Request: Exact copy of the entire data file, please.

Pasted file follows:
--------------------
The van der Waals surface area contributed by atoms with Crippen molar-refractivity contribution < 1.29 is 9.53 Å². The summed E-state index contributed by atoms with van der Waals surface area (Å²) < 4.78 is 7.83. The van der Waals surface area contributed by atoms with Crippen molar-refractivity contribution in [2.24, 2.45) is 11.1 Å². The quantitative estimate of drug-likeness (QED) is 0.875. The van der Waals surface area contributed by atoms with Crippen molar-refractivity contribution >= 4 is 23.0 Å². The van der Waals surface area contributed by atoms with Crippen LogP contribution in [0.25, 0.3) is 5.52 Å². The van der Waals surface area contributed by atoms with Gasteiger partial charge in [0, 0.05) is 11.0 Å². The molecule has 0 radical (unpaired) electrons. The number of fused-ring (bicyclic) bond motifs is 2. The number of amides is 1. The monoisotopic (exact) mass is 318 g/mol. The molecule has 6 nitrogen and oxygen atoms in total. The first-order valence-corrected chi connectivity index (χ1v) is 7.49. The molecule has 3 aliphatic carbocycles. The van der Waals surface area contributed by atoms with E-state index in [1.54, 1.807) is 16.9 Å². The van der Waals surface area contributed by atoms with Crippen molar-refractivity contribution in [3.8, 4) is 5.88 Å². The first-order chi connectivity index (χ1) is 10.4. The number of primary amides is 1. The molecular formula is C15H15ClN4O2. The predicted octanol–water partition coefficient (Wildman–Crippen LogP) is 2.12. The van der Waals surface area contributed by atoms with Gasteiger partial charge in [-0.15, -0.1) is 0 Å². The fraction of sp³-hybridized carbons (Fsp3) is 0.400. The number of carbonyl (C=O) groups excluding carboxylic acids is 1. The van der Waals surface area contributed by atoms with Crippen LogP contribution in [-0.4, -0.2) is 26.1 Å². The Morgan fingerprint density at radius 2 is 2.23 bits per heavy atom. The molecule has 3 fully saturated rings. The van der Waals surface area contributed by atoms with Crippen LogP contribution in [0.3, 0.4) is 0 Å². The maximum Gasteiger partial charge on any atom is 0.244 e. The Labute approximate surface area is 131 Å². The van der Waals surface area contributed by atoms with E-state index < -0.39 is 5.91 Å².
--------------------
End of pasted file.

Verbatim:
The van der Waals surface area contributed by atoms with Crippen molar-refractivity contribution < 1.29 is 9.53 Å². The summed E-state index contributed by atoms with van der Waals surface area (Å²) < 4.78 is 7.83. The van der Waals surface area contributed by atoms with Crippen molar-refractivity contribution in [2.24, 2.45) is 11.1 Å². The quantitative estimate of drug-likeness (QED) is 0.875. The van der Waals surface area contributed by atoms with Crippen molar-refractivity contribution >= 4 is 23.0 Å². The van der Waals surface area contributed by atoms with Crippen LogP contribution in [0.25, 0.3) is 5.52 Å². The van der Waals surface area contributed by atoms with Gasteiger partial charge in [0, 0.05) is 11.0 Å². The molecule has 0 radical (unpaired) electrons. The number of fused-ring (bicyclic) bond motifs is 2. The number of amides is 1. The monoisotopic (exact) mass is 318 g/mol. The molecule has 6 nitrogen and oxygen atoms in total. The first-order valence-corrected chi connectivity index (χ1v) is 7.49. The molecule has 3 aliphatic carbocycles. The van der Waals surface area contributed by atoms with E-state index in [1.54, 1.807) is 16.9 Å². The van der Waals surface area contributed by atoms with Crippen molar-refractivity contribution in [3.8, 4) is 5.88 Å². The first-order chi connectivity index (χ1) is 10.4. The number of primary amides is 1. The molecular formula is C15H15ClN4O2. The predicted octanol–water partition coefficient (Wildman–Crippen LogP) is 2.12. The van der Waals surface area contributed by atoms with Gasteiger partial charge in [-0.15, -0.1) is 0 Å². The fraction of sp³-hybridized carbons (Fsp3) is 0.400. The number of carbonyl (C=O) groups excluding carboxylic acids is 1. The van der Waals surface area contributed by atoms with Crippen LogP contribution in [-0.4, -0.2) is 26.1 Å². The Morgan fingerprint density at radius 2 is 2.23 bits per heavy atom. The molecule has 3 fully saturated rings. The van der Waals surface area contributed by atoms with Crippen LogP contribution in [0.3, 0.4) is 0 Å². The maximum Gasteiger partial charge on any atom is 0.244 e. The Labute approximate surface area is 131 Å². The van der Waals surface area contributed by atoms with E-state index < -0.39 is 5.91 Å².